Counting Ourselves

Counting Ourselves Logo

2022 survey faq

You can read more details about the 2022 Survey below, or download the full Info Sheet.

Thank you to everyone who promoted the survey by putting up our flyer or poster

What was this survey about?

Counting Ourselves is an anonymous online survey about the health of trans and non-binary people living in Aotearoa New Zealand. It was designed by and for trans and non-binary people.

This survey has collected information that we hope will improve the lives of people in our communities, by showing us:

  • how well trans and non-binary people are doing in our mental health and physical health compared to the rest of the population
  • the stigma, discrimination, and violence we experience as trans and non-binary people, including when that is compounded by racism or ableism
  • any barriers to accessing gender affirming care, such as hormones and surgeries, that we might face
  • our experiences in doctors’ clinics, hospitals, and other healthcare settings, which could be for gender affirming care or when we see someone about our general health face

Our first survey in 2018 has been used to advocate for better healthcare for trans people and to change other laws, policies and practices to improve the lives of trans and non-binary people in Aotearoa. Completing this 2022 survey will tell us what has changed since then, including the improvements and ongoing challenges.

Counting Ourselves is informed by Kaupapa Māori research. Below is an extract from Dr Tāwhanga Nopera’s description of what this means for our research.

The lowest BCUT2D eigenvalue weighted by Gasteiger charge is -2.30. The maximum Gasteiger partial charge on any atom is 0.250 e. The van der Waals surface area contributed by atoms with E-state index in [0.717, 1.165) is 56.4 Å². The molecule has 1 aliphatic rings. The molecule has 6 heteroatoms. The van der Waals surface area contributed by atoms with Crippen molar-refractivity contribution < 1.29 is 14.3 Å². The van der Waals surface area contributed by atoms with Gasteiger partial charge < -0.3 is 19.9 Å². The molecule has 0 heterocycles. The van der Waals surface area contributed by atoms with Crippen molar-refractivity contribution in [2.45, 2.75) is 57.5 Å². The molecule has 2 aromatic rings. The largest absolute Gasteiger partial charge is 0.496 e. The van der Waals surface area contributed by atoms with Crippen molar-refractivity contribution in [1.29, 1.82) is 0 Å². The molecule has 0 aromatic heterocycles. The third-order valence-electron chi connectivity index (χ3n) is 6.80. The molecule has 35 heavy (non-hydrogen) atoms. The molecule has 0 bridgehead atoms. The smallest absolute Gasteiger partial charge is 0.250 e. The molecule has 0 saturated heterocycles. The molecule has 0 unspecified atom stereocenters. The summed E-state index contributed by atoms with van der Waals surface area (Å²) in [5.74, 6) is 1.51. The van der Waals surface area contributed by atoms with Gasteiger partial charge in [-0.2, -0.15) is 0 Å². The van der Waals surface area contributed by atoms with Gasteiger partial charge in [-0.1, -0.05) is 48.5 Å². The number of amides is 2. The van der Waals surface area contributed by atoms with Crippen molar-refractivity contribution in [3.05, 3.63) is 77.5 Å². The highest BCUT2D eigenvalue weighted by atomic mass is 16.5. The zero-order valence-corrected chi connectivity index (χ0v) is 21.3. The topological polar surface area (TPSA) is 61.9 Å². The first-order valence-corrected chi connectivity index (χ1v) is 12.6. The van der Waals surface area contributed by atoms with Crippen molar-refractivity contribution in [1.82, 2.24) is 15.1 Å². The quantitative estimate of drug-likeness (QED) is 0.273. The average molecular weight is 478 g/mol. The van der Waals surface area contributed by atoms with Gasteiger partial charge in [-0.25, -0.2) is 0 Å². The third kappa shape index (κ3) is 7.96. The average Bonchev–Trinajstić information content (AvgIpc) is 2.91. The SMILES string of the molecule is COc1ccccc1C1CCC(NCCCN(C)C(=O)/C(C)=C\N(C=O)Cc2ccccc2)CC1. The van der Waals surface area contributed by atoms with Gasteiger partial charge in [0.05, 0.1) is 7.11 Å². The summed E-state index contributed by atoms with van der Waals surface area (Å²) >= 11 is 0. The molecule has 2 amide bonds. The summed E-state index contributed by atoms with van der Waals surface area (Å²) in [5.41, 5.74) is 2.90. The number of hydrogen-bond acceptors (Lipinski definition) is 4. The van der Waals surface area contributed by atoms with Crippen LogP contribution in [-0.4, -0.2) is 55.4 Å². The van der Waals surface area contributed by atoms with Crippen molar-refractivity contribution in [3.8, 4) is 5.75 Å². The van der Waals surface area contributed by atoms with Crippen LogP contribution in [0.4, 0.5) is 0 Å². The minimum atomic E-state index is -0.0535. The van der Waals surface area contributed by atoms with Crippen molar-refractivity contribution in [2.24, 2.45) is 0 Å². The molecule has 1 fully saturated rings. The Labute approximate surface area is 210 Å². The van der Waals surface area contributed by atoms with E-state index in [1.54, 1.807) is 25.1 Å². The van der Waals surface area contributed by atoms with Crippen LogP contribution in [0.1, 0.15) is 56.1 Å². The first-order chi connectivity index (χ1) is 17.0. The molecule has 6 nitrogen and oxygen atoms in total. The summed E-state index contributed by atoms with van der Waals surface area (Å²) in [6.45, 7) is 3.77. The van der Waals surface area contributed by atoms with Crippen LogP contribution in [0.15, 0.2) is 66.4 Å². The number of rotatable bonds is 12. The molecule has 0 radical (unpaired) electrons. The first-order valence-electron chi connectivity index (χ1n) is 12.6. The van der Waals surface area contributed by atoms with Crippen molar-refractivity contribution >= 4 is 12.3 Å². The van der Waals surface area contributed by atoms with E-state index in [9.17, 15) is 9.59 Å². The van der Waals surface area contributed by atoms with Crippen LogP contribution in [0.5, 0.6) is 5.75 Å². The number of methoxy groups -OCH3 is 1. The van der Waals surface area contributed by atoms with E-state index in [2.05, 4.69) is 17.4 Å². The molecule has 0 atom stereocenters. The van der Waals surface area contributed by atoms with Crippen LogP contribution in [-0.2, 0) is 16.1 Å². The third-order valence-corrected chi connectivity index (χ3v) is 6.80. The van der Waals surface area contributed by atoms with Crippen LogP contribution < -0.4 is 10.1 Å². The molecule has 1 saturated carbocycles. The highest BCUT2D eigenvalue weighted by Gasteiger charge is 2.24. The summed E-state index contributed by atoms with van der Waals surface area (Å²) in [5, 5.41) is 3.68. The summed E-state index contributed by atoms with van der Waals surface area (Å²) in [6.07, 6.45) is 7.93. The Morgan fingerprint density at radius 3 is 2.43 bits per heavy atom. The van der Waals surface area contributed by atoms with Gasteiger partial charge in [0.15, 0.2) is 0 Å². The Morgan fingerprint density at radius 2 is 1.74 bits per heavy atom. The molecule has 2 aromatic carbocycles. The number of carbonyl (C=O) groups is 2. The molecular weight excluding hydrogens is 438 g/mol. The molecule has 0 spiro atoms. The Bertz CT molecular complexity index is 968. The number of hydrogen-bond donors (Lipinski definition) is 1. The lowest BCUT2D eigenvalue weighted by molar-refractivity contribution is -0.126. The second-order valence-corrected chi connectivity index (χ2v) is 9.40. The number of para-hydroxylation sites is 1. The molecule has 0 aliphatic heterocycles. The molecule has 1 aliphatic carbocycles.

A Kaupapa Māori informed approach offers non-Māori researchers a hoa haere; an allied pathway towards empowering people’s lives. . . .
A Kaupapa Māori informed approach is committed to including Māori people, our perspectives, voices and strategies as a means to improve life outcomes for people being researched.

Who could take part?

You could take part in this survey if you are:

  • trans or non-binary and,
  • aged 14 years or older and,
  • currently living in Aotearoa New Zealand.

It does not matter whether you use the specific terms ‘trans’ or ‘non-binary’ to describe yourself, whether you have transitioned or even plan to transition. This survey was for anyone whose gender is different from their sex assigned at birth, whatever term you use to describe your identity. There are many terms that people in our communities use. For example, these include:

  • trans, transgender, transsexual, takatāpui, or irawhiti
  • trans woman, trans feminine, or whakawahine
  • fa’afafine, fa’atama, fakaleiti or leiti, fakafifine, akava’ine, or vakasalewalewa
  • trans man, transmasculine, tangata ira tāne, fa’atama, or akatāne
  • non-binary, tāhine, genderqueer, irakē, gender fluid, irahuri, gender diverse, irahuhua, bi-gender, cross-dresser, pangender, demi-gender, agender or irakore 
  • Trans people filling out the survey might also identify as simply a woman or as a man

The more people who answered the survey, the stronger the evidence we have to advocate for change. The greater diversity of people who answered, the more we can say about the health needs of people in different parts of the country, at all stages of their life, and for all our identities and communities. 

How long did the survey take?

We expected it would take about 70 minutes to complete the survey online. The time taken was less if you skipped some sections or longer if you decided to write more about your experiences.